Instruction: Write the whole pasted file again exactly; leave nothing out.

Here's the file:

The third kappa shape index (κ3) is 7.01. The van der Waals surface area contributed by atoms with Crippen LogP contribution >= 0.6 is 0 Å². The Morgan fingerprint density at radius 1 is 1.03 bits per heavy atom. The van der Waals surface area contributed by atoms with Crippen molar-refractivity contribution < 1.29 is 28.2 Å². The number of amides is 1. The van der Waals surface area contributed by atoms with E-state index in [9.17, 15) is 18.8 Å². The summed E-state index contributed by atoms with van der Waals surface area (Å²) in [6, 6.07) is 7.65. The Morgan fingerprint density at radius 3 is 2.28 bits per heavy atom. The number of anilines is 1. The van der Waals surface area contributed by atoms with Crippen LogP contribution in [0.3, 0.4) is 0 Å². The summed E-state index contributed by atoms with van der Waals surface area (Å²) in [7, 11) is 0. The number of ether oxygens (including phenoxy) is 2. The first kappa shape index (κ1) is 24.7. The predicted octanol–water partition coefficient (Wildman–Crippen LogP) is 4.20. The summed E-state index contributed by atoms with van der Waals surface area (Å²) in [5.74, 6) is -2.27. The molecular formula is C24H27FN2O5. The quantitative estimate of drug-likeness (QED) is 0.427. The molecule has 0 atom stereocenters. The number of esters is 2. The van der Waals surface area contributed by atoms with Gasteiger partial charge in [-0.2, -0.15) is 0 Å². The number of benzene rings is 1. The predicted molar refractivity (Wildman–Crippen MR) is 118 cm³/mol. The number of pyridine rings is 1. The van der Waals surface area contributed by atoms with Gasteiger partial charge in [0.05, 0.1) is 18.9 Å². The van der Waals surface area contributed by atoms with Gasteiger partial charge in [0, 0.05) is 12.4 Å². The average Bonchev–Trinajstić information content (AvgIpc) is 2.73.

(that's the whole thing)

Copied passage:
The third kappa shape index (κ3) is 7.01. The van der Waals surface area contributed by atoms with Crippen LogP contribution >= 0.6 is 0 Å². The Morgan fingerprint density at radius 1 is 1.03 bits per heavy atom. The van der Waals surface area contributed by atoms with Crippen molar-refractivity contribution < 1.29 is 28.2 Å². The number of amides is 1. The van der Waals surface area contributed by atoms with E-state index in [9.17, 15) is 18.8 Å². The summed E-state index contributed by atoms with van der Waals surface area (Å²) in [6, 6.07) is 7.65. The Morgan fingerprint density at radius 3 is 2.28 bits per heavy atom. The number of anilines is 1. The van der Waals surface area contributed by atoms with Crippen LogP contribution in [0.3, 0.4) is 0 Å². The summed E-state index contributed by atoms with van der Waals surface area (Å²) in [7, 11) is 0. The number of ether oxygens (including phenoxy) is 2. The first kappa shape index (κ1) is 24.7. The predicted octanol–water partition coefficient (Wildman–Crippen LogP) is 4.20. The summed E-state index contributed by atoms with van der Waals surface area (Å²) in [5.74, 6) is -2.27. The molecular formula is C24H27FN2O5. The quantitative estimate of drug-likeness (QED) is 0.427. The molecule has 0 atom stereocenters. The number of esters is 2. The van der Waals surface area contributed by atoms with Gasteiger partial charge in [-0.2, -0.15) is 0 Å². The number of benzene rings is 1. The predicted molar refractivity (Wildman–Crippen MR) is 118 cm³/mol. The number of pyridine rings is 1. The van der Waals surface area contributed by atoms with Gasteiger partial charge in [0.05, 0.1) is 18.9 Å². The van der Waals surface area contributed by atoms with Gasteiger partial charge in [0, 0.05) is 12.4 Å². The average Bonchev–Trinajstić information content (AvgIpc) is 2.73.